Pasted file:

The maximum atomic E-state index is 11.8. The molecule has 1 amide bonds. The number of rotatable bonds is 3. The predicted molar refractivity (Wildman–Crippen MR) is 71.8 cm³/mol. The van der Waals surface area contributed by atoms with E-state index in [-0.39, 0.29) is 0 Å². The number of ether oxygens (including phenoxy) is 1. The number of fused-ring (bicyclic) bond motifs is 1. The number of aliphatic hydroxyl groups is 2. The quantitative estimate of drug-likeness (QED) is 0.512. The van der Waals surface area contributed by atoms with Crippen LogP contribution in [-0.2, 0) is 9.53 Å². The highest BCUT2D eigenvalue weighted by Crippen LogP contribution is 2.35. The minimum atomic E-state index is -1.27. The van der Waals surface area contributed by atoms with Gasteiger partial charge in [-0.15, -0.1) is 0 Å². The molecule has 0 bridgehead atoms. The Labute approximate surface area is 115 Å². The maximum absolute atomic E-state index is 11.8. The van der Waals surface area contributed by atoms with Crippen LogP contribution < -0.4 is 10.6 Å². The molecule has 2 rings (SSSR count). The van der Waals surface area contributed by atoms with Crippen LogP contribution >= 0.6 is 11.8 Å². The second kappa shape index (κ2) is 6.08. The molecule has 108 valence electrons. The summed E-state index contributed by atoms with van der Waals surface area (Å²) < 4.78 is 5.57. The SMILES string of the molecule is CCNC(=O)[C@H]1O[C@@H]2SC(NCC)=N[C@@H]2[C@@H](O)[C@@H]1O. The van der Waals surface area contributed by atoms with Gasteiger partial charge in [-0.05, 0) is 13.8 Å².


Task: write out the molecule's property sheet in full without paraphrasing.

The maximum atomic E-state index is 11.8. The molecule has 1 amide bonds. The number of rotatable bonds is 3. The predicted molar refractivity (Wildman–Crippen MR) is 71.8 cm³/mol. The van der Waals surface area contributed by atoms with E-state index in [-0.39, 0.29) is 0 Å². The number of ether oxygens (including phenoxy) is 1. The number of fused-ring (bicyclic) bond motifs is 1. The number of aliphatic hydroxyl groups is 2. The quantitative estimate of drug-likeness (QED) is 0.512. The van der Waals surface area contributed by atoms with Crippen LogP contribution in [-0.2, 0) is 9.53 Å². The highest BCUT2D eigenvalue weighted by Crippen LogP contribution is 2.35. The minimum atomic E-state index is -1.27. The van der Waals surface area contributed by atoms with Gasteiger partial charge in [-0.15, -0.1) is 0 Å². The molecule has 0 bridgehead atoms. The Labute approximate surface area is 115 Å². The maximum absolute atomic E-state index is 11.8. The van der Waals surface area contributed by atoms with Crippen LogP contribution < -0.4 is 10.6 Å². The molecule has 2 rings (SSSR count). The van der Waals surface area contributed by atoms with Crippen LogP contribution >= 0.6 is 11.8 Å². The second kappa shape index (κ2) is 6.08. The molecule has 108 valence electrons. The summed E-state index contributed by atoms with van der Waals surface area (Å²) < 4.78 is 5.57. The SMILES string of the molecule is CCNC(=O)[C@H]1O[C@@H]2SC(NCC)=N[C@@H]2[C@@H](O)[C@@H]1O. The van der Waals surface area contributed by atoms with Gasteiger partial charge in [-0.05, 0) is 13.8 Å².